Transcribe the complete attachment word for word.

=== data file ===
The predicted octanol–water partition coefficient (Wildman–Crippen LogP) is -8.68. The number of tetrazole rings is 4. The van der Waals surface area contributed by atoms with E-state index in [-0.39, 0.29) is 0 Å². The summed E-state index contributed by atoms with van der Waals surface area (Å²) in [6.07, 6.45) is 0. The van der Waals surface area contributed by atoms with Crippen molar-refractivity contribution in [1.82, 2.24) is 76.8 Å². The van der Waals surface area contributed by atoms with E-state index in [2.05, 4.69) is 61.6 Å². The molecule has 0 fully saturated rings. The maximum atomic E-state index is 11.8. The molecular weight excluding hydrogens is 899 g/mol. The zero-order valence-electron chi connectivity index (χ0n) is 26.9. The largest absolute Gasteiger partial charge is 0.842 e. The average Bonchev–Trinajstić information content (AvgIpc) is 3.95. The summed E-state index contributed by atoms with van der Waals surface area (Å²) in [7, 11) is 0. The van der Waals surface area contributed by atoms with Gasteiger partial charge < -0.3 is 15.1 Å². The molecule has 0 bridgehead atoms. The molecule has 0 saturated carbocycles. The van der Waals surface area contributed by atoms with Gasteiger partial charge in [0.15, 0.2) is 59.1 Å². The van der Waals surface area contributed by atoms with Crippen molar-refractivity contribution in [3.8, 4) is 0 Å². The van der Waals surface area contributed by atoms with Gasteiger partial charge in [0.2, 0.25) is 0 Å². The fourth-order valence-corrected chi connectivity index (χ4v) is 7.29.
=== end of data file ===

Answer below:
The predicted octanol–water partition coefficient (Wildman–Crippen LogP) is -8.68. The number of tetrazole rings is 4. The van der Waals surface area contributed by atoms with E-state index in [-0.39, 0.29) is 0 Å². The summed E-state index contributed by atoms with van der Waals surface area (Å²) in [6.07, 6.45) is 0. The van der Waals surface area contributed by atoms with Crippen molar-refractivity contribution in [1.82, 2.24) is 76.8 Å². The van der Waals surface area contributed by atoms with E-state index in [2.05, 4.69) is 61.6 Å². The molecule has 0 fully saturated rings. The maximum atomic E-state index is 11.8. The molecular weight excluding hydrogens is 899 g/mol. The zero-order valence-electron chi connectivity index (χ0n) is 26.9. The largest absolute Gasteiger partial charge is 0.842 e. The average Bonchev–Trinajstić information content (AvgIpc) is 3.95. The summed E-state index contributed by atoms with van der Waals surface area (Å²) in [7, 11) is 0. The van der Waals surface area contributed by atoms with Gasteiger partial charge < -0.3 is 15.1 Å². The molecule has 0 bridgehead atoms. The molecule has 0 saturated carbocycles. The van der Waals surface area contributed by atoms with Gasteiger partial charge in [0.15, 0.2) is 59.1 Å². The van der Waals surface area contributed by atoms with Crippen molar-refractivity contribution in [3.8, 4) is 0 Å². The van der Waals surface area contributed by atoms with Gasteiger partial charge in [0.2, 0.25) is 0 Å². The fourth-order valence-corrected chi connectivity index (χ4v) is 7.29.